Lt. Ben Finley traced a map of the tornado’s path with the back of his pen, outlining the areas in Forsyth County with the most destruction.
A larger map of the Cumming Aquatic Center — one of the Forsyth County Emergency Management Agency’s (EMA) commodity distribution points — spread across his desk at Forsyth’s Emergency Operations Center, or EOC, which is located in the basement of the county’s public safety complex on Settingdown Road.
“You can see where we’d have our stations set up and we’d have a message board on Ga. 400 directing people northbound, because this area is right outside the tornado,” Finley said. “We’re just west of the city here, so if we’re set up on Pilgrim Mill [Road], we could direct people who may be in the affected area to just go up a short distance.”
Though no real tornados were in sight Thursday morning, various local governmental and non-governmental agencies gathered in the county’s emergency operations bunker, discussing plans for their national disaster response.
“If something happened, we have a place to land helicopters and whatnot, so we have a resource-intensive place here,” Finley said.
The simulation was part of a statewide exercise held by the Georgia Department of Defense and the Georgia Emergency Management and Homeland Security Agency, or GEMA.
“Right now, we do have the EOC active and the Red Cross is setting up a shelter,” said Chris Grimes, deputy director of Forsyth’s EMA. “We’re just going through and seeing what the shelter looks like, and the [National] Guard is setting up for our commodity distribution point.”
The exercise, called Vigilant Guard, included practice commodity distribution, with volunteers driving through checkpoints at the Aquatic Center to receive water and emergency information.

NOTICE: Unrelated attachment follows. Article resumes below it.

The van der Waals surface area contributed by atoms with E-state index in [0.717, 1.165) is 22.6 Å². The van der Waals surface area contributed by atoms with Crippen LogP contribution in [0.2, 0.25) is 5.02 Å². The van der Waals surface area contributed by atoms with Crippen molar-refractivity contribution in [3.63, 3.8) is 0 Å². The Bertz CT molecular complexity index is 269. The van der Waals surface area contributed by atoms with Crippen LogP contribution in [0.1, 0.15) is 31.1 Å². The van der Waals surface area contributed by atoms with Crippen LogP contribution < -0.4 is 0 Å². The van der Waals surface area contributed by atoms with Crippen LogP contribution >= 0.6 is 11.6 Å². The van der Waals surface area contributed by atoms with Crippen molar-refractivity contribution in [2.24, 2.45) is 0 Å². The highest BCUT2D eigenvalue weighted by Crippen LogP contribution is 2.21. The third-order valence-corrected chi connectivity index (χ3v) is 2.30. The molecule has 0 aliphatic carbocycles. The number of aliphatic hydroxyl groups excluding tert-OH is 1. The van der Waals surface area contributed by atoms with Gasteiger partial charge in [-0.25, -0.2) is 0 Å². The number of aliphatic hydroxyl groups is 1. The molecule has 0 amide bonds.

Forsyth was one of 31 counties in Georgia to participate in the simulation, which tests the state’s local and state emergency response.
“In this event, it’s a hurricane that hit the coast of Georgia,” Grimes said. “It came in and then turned north and has impacted [everywhere] from southern to northern Georgia. Our scenario locally is a tornado that’s spun off as part of the hurricane, which is a very real threat when you have hurricanes, especially when you’re on the right side of a hurricane, which we are.
“This is a very real thing we could see, especially if a hurricane came [onshore] strong. This one — Hurricane Allen is what we’re calling it statewide — came onshore as a Category 3, which is a major hurricane.”
Though state and local agencies can do little to prevent natural disasters, exercises such as Thursday’s show how well they can recover from one and what can be improved.
Participating agencies included the Forsyth County Sheriff’s Office, the local Red Cross chapter, Georgia’s Division of Family and Children Services, or DFCS, the Georgia National Guard, GEMA and others.
“When we can take an event and simulate things, it allows us to be prepared if we ever have to do this,” Grimes said. “We most recently opened a shelter after the ice storm happened a couple of years ago. We had a lot of power outages in Forsyth County, and that’s the last time we opened the shelter.
“It just allows us to make sure we know the process, that we practice the process.”
Mike Riemann, the Red Cross’ northeast Georgia disaster program manager, said the exercise also allows agencies to interact with one another face to face.
“If we set up a shelter, it’s in concert with local authorities, so they know what we’re doing and we know what they’re doing,” he said. “Preparation is everything. We have agreements ahead of time with various organizations, and we worked effectively in the recent Savannah evacuations.
“It’s about getting to know one another and work effectively.”